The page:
Gambling addiction (also called gambling disorder, compulsive gambling or pathological gambling) is the first process addiction disorder to be formally recognized by the American Psychiatric Association (APA). In the latest edition of the APA’s diagnostic manual, the DSM-5, gambling addiction is grouped together with substance use disorder. Gambling addiction is defined as “persistent and recurrent problematic gambling behavior” leading to significant psychological, social or occupational dysfunction. According to the diagnostic criteria in the DSM, gambling addiction is associated with a preoccupation with gambling, a need to bet more money more frequently, restlessness or irritability when attempting to cut down on gambling activity, “chasing” losses, and the continuation of gambling behavior despite obvious negative consequences.
Submitted by: Cosette Rae, MSW, LICSW, ACSW, CDWFCEO, Founding Member, Program Director, reSTART
Generalist Programs - For the purpose of this website, the generalist residential programs provide stability and structure but with the emotional competence necessary for treatment of general teenage and emerging young adults issues; they do not intentionally accept the myriad more complex diagnoses that require specialized populations or treatment structures.. The programs in this category have varying levels of care from the most restrictive to the least restrictive.
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The Good Lives Model offers a respectful and engaging treatment model for sexual offenders. “A central assumption of the GLM is that offending results from problems in the way an individual seeks to attain primary human goods… (for example, happiness, relationships/friendships, and experiencing mastery in work and leisure activities). Identifying the primary goods that are most important to clients, and those that are implicated in the offence process, constitutes a fundamental component of assessment because treatment explicitly aims to assist clients to attain these primary goods in personally meaningful, rewarding, and non-harmful ways in addition to addressing re-offence risk.” (From the Visiting Experts presentation, Ward, Yates, & Long, 2006; Yates, Prescott, & Ward, 2010; Yates & Ward, 2008; http://www.unafei.or.jp/english/pdf/RS_No91/No91_10VE_Prescott.pdf.)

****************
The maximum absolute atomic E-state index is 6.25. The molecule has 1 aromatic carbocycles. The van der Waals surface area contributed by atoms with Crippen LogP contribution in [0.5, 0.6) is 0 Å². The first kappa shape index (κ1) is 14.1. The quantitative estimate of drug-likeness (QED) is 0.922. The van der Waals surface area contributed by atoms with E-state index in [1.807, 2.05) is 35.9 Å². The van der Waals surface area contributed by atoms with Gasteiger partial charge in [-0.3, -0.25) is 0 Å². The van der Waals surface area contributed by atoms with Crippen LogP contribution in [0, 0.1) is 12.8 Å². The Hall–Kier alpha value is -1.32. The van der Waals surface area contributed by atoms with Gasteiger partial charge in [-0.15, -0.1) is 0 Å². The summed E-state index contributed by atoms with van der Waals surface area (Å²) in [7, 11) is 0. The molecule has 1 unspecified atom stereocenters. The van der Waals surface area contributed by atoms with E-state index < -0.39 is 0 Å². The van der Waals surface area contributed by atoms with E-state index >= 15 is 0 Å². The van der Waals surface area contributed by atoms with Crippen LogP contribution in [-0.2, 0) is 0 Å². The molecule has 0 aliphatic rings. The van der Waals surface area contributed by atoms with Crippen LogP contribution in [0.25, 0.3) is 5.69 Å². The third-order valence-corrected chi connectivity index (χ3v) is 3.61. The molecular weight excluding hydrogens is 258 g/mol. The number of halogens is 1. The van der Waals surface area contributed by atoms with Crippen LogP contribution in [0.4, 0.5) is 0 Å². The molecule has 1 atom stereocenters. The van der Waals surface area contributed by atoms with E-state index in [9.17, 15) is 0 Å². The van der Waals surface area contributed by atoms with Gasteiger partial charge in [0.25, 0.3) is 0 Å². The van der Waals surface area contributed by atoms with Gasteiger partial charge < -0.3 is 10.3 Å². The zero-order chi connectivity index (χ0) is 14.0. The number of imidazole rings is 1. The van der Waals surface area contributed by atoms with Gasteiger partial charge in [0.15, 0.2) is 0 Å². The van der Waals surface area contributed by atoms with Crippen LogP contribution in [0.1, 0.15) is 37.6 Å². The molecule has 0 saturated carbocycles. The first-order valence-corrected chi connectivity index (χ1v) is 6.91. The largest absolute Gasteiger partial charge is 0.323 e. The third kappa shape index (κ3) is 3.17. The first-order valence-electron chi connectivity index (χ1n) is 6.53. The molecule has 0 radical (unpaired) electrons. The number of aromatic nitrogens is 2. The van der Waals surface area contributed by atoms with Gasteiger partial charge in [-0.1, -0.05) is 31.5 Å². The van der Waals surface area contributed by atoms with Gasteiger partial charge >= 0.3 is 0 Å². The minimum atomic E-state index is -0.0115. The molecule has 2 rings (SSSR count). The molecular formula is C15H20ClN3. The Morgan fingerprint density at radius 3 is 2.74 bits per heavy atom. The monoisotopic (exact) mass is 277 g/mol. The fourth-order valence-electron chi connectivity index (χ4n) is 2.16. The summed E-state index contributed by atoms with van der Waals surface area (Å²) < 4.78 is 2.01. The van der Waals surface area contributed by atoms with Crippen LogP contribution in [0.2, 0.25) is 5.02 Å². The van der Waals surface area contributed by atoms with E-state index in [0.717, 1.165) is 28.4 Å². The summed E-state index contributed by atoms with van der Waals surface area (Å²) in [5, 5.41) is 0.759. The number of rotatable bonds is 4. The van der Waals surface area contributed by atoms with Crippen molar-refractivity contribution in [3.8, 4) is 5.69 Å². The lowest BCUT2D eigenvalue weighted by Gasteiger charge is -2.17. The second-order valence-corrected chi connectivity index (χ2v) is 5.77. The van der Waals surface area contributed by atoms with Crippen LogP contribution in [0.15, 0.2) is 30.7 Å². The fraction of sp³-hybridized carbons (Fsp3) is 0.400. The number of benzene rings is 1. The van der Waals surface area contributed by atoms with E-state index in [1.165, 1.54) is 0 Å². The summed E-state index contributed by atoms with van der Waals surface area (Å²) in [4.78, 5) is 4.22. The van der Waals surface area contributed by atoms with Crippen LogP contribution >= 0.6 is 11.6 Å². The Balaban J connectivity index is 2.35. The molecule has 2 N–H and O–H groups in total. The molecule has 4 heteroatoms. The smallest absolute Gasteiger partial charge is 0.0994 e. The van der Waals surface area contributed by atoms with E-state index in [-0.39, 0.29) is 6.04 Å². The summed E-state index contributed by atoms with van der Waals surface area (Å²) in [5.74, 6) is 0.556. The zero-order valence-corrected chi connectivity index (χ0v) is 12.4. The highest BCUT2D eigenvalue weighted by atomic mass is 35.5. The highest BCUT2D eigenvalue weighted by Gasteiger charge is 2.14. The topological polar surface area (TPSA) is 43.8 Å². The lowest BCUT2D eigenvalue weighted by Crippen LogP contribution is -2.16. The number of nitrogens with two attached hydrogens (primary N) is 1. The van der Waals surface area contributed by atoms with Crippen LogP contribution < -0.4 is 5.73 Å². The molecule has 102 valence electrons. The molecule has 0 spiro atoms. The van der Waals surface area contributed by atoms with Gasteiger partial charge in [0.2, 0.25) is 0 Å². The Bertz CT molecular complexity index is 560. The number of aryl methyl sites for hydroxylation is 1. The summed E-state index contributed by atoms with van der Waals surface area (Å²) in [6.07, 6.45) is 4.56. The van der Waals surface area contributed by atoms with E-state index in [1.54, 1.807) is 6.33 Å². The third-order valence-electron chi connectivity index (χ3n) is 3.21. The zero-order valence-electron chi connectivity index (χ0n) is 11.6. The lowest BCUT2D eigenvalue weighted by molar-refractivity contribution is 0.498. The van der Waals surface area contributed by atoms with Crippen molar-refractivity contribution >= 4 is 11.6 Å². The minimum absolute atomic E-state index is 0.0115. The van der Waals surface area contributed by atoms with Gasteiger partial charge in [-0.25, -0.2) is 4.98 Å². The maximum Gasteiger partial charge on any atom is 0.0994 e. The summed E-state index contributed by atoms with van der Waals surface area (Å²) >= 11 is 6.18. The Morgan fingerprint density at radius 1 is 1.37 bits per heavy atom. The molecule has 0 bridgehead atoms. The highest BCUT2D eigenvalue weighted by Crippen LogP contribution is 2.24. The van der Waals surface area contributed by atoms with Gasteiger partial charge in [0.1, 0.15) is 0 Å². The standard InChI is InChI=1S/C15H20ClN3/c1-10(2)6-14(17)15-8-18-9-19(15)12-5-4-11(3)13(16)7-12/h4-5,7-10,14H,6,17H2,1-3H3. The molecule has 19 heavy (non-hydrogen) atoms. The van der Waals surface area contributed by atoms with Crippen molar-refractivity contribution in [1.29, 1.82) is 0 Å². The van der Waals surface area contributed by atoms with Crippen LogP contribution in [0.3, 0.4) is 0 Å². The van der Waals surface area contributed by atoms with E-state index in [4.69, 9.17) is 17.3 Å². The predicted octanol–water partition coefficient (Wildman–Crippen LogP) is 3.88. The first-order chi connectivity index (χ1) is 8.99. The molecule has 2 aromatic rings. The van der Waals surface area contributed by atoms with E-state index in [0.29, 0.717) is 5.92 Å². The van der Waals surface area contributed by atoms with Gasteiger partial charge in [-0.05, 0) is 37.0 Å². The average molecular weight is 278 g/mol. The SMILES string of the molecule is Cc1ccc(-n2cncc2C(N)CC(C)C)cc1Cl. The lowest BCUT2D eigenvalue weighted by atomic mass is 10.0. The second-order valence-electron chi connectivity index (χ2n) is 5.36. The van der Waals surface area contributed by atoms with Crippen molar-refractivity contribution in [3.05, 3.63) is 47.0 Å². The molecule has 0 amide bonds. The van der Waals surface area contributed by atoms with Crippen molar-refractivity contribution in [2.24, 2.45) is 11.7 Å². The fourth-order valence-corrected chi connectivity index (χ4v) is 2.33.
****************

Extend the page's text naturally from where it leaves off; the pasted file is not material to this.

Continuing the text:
Drs. John and Julie Gottman’s couple therapy “supports and repairs troubled marriages and committed relationships, but strengthens happy ones.” In finding that couples’ interaction had enormous stability over time, they also discovered that most relationship problems (69%) never get resolved but are “perpetual” problems based on personality differences between partners. Gottman Couple Therapy evolved out of Dr. John Gottman’s early lab and the research/evidence-based underpinnings continue to reinforce this methodology.